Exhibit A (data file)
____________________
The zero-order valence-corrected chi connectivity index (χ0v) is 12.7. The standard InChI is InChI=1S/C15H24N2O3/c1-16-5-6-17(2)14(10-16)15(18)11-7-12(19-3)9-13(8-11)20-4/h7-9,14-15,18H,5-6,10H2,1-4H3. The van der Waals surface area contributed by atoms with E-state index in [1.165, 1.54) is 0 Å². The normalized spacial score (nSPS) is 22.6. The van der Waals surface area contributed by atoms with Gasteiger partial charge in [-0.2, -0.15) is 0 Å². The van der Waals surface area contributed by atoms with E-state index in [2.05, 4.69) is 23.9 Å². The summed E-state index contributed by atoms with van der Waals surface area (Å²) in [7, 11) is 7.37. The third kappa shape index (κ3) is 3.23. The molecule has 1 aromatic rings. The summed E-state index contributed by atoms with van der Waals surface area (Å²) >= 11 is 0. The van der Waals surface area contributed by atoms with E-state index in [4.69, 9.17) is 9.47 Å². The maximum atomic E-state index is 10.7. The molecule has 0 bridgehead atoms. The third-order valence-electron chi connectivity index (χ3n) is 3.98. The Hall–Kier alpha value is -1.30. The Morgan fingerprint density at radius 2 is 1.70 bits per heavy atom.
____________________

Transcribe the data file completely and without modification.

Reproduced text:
The zero-order valence-corrected chi connectivity index (χ0v) is 12.7. The standard InChI is InChI=1S/C15H24N2O3/c1-16-5-6-17(2)14(10-16)15(18)11-7-12(19-3)9-13(8-11)20-4/h7-9,14-15,18H,5-6,10H2,1-4H3. The van der Waals surface area contributed by atoms with E-state index in [1.165, 1.54) is 0 Å². The normalized spacial score (nSPS) is 22.6. The van der Waals surface area contributed by atoms with Gasteiger partial charge in [-0.2, -0.15) is 0 Å². The van der Waals surface area contributed by atoms with E-state index in [2.05, 4.69) is 23.9 Å². The summed E-state index contributed by atoms with van der Waals surface area (Å²) in [7, 11) is 7.37. The third kappa shape index (κ3) is 3.23. The molecule has 1 aromatic rings. The summed E-state index contributed by atoms with van der Waals surface area (Å²) >= 11 is 0. The van der Waals surface area contributed by atoms with E-state index in [4.69, 9.17) is 9.47 Å². The maximum atomic E-state index is 10.7. The molecule has 0 bridgehead atoms. The third-order valence-electron chi connectivity index (χ3n) is 3.98. The Hall–Kier alpha value is -1.30. The Morgan fingerprint density at radius 2 is 1.70 bits per heavy atom.